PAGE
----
ATL2CDG From United States of America, joined Jan 2002, 296 posts, RR: 11 Reply 5, posted (10 years 8 months 3 weeks 1 day 23 hours ago) and read 1484 times:
Non-rev (aka non-revenue) refers to the industry practice of free or reduced-rate travel for company employees, their close family and those within the industry. Some carriers provide this service at no cost to the benefit holders, while others charge a small fee, usually no more than $50, depending upon class of service and distance traveled.
Also, the vast majority of carriers have agreements in place that allow employees and their families from another company to "non-rev" on their flights, despite any marketing competition. For example, a UA flight attendant could non-rev ORD-SFO on UA, SFO-SEA on AS, SEA-NRT on NW and NRT-ATL on DL.
Many companies also provide what are called buddy passes or friends and family certificates whereby the employee can give "non-rev" opportunities to friends or extended family on a trip-by-trip basis. These passes are limited in number ranging from the pathetic 8 at DL to upwards of 30+ at UA.
In all of the cases, the "non-rev" is at the bottom of the standby list. All revenue passengers are boarded, followed by company non-revs then others.
Flpuck6 From United States of America, joined Jun 1999, 2120 posts, RR: 32 Reply 6, posted (10 years 8 months 3 weeks 1 day 20 hours ago) and read 1425 times:
And when there are more than one non-revenue passengers (normally there are lol), each non-revenue usually has a specific priority. Some non-revenues are on business trips (trainings, etc.). Business non-revs have a higher priority over a non-rev taking a personal trip, for example.
Generally there are 4 classifications:
I can't remember what S stands for, but the 1 usually means non-rev, confirmed, '2' means space available. An easy way to associate 'R' is with "recreation", i.e. vacation, personal travel.
UAL Bagsmasher From United States of America, joined Sep 1999, 2134 posts, RR: 10 Reply 8, posted (10 years 8 months 3 weeks 1 day 19 hours ago) and read 1380 times:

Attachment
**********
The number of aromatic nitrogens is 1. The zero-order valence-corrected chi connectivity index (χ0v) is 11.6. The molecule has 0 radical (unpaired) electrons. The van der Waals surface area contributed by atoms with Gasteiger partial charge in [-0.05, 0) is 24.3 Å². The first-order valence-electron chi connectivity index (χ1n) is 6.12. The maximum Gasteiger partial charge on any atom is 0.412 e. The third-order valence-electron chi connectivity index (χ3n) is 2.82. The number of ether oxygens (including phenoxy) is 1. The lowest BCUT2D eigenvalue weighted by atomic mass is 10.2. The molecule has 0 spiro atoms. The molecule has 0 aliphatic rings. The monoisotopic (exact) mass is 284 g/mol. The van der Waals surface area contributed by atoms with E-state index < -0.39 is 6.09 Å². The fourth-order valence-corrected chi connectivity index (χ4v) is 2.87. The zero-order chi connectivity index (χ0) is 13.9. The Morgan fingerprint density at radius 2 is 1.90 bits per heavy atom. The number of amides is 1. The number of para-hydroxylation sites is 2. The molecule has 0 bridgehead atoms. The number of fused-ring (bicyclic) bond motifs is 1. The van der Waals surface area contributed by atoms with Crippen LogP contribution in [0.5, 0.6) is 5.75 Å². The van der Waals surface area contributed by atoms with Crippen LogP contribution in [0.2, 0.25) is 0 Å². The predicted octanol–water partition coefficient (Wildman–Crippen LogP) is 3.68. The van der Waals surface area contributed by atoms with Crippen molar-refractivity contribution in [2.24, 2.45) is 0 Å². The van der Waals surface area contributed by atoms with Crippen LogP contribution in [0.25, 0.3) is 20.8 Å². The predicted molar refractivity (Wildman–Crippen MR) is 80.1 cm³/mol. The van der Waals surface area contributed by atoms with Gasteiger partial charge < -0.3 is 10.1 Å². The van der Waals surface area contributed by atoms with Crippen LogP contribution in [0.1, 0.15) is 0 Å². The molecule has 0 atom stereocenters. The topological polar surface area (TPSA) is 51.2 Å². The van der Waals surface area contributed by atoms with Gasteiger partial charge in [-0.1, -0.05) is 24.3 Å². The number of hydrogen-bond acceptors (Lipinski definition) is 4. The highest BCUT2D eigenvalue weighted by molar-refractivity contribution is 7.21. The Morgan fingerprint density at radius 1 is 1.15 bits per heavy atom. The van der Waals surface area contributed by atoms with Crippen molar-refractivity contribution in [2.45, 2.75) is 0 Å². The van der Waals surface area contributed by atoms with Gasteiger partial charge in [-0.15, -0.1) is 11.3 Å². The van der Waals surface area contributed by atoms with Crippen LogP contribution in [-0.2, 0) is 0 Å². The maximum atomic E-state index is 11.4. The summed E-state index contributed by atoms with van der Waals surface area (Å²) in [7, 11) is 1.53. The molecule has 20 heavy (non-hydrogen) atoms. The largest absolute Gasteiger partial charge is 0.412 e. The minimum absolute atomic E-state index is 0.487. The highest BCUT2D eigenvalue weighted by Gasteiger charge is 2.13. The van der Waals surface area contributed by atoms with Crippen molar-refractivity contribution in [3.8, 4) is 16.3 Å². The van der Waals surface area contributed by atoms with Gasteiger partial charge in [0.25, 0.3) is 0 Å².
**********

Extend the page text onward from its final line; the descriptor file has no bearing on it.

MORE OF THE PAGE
UA's buddy pass fares are now based off ID90 pricing. A roundtrip buddy pass fare from ORD-SFO is something like $350 now. You can buy a ticket cheaper and get a confirmed seat. If UA thinks they are going to make more money by charging such ridiculous fares for buddy passes, they better think again.
CitationJet From United States of America, joined Mar 2003, 2312 posts, RR: 3 Reply 9, posted (10 years 8 months 3 weeks 1 day 18 hours ago) and read 1367 times:
Another general term for non-revs was NRSA, which means Non Revenue Space Available.
On the original Frontier in the 1980s, employees and family members carried coupons that cost $2.50. Each flight took one coupon!. Frontier would serve steak on china, cloth napkins, and free wine in coach on flights of less than 90 minutes. Those were the days.
Also some airlines use check-in time as the non-rev priority (within a classification). Other airlines use company seniority as the criteria.
Mattnrsa From United States of America, joined exactly 11 years ago today! , 385 posts, RR: 1 Reply 10, posted (10 years 8 months 3 weeks 1 day 18 hours ago) and read 1361 times:
Actually, the SFO-ORD roundtrip companion fare, including all government fees and taxes, is $283. The fares have definitely gone up, esp on intl flts, but they are still good for last minute travel when advance purchase requirements cannot be met. Also if the employee is taking a trip with a friend, the friend might as well use the buddy pass, since they'll both be in the same standby boat anyway. If you know the flt is likely to be open in First or Business (doesn't happen often, but you see it sometimes), it could make for a nice last minute trip, esp to Hawaii, where the fares have actually gone down.
Also, UA uses BP codes for anyone who sits in a seat, ranging from BP1 (confirmed full fare pax) to BP10 (employees from other airlines). Most UA staff are BP8A, who are then prioritized by their company seniority.
CitationJet From United States of America, joined Mar 2003, 2312 posts, RR: 3 Reply 11, posted (10 years 8 months 3 weeks 1 day 18 hours ago) and read 1345 times:
Also some airlines gave priority to "thru" employees over employees originating. To get around this, some employees in Dallas for instance, would fly Dallas to Houston first. Then return to Dallas so they could check in as a thru passenger to have a higher priority on an outbound Dallas flight.